When I was a small child I didn’t mind being alone. I would play in my room all by myself and I was okay with that. I liked playing with my sisters, but somehow being alone was comforting to me. I often enjoyed solitude, but also enjoyed being with my family; especially family gatherings. I guess you could say I enjoyed the peace of being alone the most.

After some disturbing family events I found by my teen years that I was very angry and would often cause arguments, fights and just be downright disagreeable. I know some of that was merely teenage angst, but it was more than that.

As time went on, I would do my best to walk away from confrontation, but still found myself in the middle of it most of the time. I often said or did the exact opposite of whatever I was expected just to be obstinate for no particular reason.

There were times in my life where this behavior served my purpose, whatever that happened to be; or so I thought then. I remember being so out of control at one point with my anger that I was actually ordered to anger management classes. After being thrown out of anger management at least three times, I found someone to help me through my anger. The first three facilitators insisted I was just an angry person with no reasoning. Yes, I was angry, but I had plenty of reason and one reason grew upon the other as my life went on.

The last facilitator actually validated my anger. She told me I had every right to be angry at what had happened, but that I needed to learn to use that anger in a more productive manner. She also told me that anger is often a catalyst to achievement of a purpose. I really didn’t understand what that meant at the time, but I was to learn in a most profound way.

Another person was also instrumental in helping my anger and that was my step-dad, whom I did not have a good relationship with. Although we didn’t see eye-to-eye on most issues, something he said to me came back at me many years later. I was extremely angry at something (I really don’t remember what now) and he asked me why I would let someone else have such overpowering control of my emotions like that. He told me that I was the only one who could willingly control my emotions and should not give someone else that power.

It took me a few years to truly understand what both of those people meant. In my own experience and my studies of psychological articles on anger, I found the control I needed to set aside my intense anger that had grown since the untimely death of my younger sister when I was seven years old.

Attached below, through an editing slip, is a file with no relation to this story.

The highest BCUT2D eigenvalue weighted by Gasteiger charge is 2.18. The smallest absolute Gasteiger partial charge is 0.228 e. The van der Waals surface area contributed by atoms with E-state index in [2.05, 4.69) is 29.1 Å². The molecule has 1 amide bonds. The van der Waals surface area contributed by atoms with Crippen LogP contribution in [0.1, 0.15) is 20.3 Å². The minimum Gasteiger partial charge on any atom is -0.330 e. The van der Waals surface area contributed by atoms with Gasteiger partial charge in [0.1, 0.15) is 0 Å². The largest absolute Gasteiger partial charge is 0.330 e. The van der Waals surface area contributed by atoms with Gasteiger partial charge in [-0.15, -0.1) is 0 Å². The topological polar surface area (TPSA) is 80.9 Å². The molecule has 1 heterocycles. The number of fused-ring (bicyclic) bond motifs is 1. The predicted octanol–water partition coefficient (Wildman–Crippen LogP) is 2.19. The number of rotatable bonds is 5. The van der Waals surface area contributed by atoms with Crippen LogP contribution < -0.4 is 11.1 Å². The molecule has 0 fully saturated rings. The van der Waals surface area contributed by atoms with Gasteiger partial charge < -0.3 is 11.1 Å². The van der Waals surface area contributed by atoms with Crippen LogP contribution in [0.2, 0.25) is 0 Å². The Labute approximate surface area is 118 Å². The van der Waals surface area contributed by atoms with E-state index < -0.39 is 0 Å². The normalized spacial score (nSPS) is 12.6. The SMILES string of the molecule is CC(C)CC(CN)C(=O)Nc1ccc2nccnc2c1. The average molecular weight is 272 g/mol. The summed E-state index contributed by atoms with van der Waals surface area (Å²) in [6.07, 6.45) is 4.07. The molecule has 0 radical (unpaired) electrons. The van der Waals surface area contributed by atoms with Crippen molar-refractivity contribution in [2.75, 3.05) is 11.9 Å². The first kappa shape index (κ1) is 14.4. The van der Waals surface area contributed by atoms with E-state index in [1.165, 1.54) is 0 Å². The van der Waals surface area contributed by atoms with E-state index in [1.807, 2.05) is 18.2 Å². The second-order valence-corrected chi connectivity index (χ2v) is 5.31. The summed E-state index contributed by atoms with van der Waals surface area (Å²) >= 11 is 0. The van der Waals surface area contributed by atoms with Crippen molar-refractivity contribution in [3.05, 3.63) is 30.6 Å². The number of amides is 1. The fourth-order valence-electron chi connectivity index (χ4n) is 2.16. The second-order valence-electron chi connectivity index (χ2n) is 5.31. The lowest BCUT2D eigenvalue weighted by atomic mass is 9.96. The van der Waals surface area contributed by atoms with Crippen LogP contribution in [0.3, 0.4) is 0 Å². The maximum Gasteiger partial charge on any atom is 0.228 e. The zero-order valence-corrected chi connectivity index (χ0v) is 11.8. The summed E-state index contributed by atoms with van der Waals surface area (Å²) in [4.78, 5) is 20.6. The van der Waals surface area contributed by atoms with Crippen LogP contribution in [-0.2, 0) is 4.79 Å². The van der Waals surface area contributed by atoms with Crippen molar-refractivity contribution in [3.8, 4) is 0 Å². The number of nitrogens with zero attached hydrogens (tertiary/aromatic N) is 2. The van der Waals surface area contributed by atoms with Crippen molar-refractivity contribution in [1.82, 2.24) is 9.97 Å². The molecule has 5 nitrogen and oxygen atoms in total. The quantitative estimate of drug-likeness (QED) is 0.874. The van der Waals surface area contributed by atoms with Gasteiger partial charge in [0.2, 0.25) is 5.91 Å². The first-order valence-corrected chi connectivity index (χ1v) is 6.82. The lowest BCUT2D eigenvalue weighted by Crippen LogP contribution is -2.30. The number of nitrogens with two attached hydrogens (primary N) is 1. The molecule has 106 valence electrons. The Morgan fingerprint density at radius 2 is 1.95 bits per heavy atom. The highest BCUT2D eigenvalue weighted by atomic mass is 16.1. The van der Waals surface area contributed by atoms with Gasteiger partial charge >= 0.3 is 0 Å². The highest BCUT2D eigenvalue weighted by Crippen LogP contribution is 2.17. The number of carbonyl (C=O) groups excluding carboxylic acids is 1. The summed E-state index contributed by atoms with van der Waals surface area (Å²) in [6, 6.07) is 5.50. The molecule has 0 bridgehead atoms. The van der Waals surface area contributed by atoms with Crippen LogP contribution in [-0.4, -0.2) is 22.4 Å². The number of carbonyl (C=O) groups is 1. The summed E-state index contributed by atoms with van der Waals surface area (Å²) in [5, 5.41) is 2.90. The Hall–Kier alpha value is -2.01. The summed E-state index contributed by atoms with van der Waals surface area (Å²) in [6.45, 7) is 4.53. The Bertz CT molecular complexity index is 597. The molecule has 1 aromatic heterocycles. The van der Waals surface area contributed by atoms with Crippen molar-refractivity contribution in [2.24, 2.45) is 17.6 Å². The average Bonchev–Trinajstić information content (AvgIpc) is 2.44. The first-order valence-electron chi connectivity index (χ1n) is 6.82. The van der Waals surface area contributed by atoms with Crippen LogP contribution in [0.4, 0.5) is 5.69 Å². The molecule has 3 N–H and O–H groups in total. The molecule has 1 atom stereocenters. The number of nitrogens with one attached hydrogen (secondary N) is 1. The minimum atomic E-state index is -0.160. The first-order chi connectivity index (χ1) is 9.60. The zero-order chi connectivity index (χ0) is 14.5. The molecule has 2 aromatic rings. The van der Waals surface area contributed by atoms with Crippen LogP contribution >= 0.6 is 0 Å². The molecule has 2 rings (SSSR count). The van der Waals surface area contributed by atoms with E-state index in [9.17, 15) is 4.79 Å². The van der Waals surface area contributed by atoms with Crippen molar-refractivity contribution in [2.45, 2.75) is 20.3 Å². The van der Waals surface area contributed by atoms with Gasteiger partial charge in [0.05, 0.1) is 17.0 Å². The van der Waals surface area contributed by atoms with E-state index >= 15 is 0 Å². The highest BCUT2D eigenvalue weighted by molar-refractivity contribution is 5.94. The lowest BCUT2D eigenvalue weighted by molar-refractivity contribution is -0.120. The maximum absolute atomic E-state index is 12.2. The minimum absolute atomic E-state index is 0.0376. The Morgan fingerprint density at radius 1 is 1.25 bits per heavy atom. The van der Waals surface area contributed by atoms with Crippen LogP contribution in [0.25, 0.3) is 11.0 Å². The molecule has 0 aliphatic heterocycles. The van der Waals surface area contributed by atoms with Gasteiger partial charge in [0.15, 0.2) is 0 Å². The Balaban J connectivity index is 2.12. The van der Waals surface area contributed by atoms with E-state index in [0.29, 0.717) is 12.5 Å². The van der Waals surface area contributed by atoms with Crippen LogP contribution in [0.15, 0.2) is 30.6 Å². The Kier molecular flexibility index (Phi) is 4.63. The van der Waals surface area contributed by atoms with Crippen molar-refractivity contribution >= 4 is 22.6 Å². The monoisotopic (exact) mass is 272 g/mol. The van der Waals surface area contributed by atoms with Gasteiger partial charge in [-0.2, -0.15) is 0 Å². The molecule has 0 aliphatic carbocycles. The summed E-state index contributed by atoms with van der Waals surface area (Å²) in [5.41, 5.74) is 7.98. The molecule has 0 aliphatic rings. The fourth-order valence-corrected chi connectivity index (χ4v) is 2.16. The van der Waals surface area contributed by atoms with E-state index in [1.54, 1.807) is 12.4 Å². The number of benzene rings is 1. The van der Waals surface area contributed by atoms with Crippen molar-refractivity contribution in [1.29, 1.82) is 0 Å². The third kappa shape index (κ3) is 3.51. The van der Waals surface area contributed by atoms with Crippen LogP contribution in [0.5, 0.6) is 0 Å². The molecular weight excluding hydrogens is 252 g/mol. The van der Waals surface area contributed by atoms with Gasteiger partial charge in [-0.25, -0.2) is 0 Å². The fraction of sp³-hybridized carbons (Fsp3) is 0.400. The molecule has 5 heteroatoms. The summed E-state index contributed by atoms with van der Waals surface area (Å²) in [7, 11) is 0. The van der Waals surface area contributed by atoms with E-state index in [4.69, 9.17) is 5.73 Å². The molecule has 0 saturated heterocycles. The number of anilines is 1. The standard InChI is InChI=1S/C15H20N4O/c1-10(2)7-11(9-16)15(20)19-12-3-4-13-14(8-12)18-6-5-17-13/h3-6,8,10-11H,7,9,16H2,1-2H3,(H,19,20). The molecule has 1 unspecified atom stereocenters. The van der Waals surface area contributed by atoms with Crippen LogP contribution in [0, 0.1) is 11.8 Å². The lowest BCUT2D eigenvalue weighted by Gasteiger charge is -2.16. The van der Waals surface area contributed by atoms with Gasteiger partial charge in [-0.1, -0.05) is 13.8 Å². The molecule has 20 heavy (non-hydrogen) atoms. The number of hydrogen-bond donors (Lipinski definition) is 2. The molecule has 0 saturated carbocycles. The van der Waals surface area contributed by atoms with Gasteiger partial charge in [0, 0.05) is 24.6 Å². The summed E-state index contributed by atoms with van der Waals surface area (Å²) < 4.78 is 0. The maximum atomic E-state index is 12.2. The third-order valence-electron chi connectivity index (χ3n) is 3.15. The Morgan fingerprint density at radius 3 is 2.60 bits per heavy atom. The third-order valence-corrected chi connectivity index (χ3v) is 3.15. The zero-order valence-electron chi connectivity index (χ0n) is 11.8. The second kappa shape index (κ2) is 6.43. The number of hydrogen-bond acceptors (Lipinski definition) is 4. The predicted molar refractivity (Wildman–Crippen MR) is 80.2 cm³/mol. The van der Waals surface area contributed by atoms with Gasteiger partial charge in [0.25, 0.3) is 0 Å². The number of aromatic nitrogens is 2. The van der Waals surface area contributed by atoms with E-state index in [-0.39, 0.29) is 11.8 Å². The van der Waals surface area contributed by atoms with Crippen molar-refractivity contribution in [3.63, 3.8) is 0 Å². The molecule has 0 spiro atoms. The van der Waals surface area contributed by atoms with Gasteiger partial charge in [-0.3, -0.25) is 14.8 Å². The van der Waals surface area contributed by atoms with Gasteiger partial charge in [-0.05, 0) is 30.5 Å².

I’m not saying that I never get angry anymore, that would be completely false. Yes, I get angry, but now I do all I can to turn that anger into productive accomplishments. For example, I have experienced many deaths in my life of close family and friends. Therefore, I committed many years of my life as a funeral service professional to do all I could to help other families through a very difficult time because I understood their pain. I’ve also facilitated grief support groups for the same reasons.

Recently, after the death of my husband in the summer of 2015, I decided that I wanted to help people in their happy moments. My husband suffered miserably for years and in respect, everyone else in the family suffered along with him. The anger of what was happening overwhelmed the entire family and for a while, we all were at each other’s throats. It took quite a bit of time for me to turn my anger into a positive catalyst to improve the life events of others, but I am now in the process of doing just that.

All the wisdom of those two people earlier on in my life came catapulting into focus and I truly understood that I could have peace in my anger. Releasing that anger has not only improved my relationships with others, including my family, it has improved my mental and physical health.

I truly hope that you, my readers, can turn your angry moments into a positive channel of peace and abundance of mental and physical means.

To your wellbeing!


Communication has been an issue between people since the beginning of time. The biggest problem is as one person feels he or she is communicating articulately to another, the other person is perceiving a different story. Why is this?

There are numerous scientific articles in regard to nature vs. nurture and how it affects behavioral outcomes. Some of the information in these studies reflect how there are “environmental hotspots” which affect behavior more than genetics Nature vs. Nurture. A quick example would be that a person raised in an environmentally hostile area would not have the diplomacy that a person raised in an environmentally peaceful area would have. Therefore, communication between those two people would be very strained and most likely lead to serious misunderstandings. Neither person would be equipped to understand the other’s point of view or appreciate that person’s passion on the subject in which they are attempting to communicate. Thus, although each person is attempting to be as open and direct as possible to the other, and very likely trying to communicate the same directive, they most likely would not come to an agreement.

The above simple illustration can be viewed throughout history. Countless wars have ensued due to miscommunication, whereas merely one person did not have the understanding of the other person. In fact, there was a song written in the early 1970’s which portrayed this very fact named One Tin Soldier.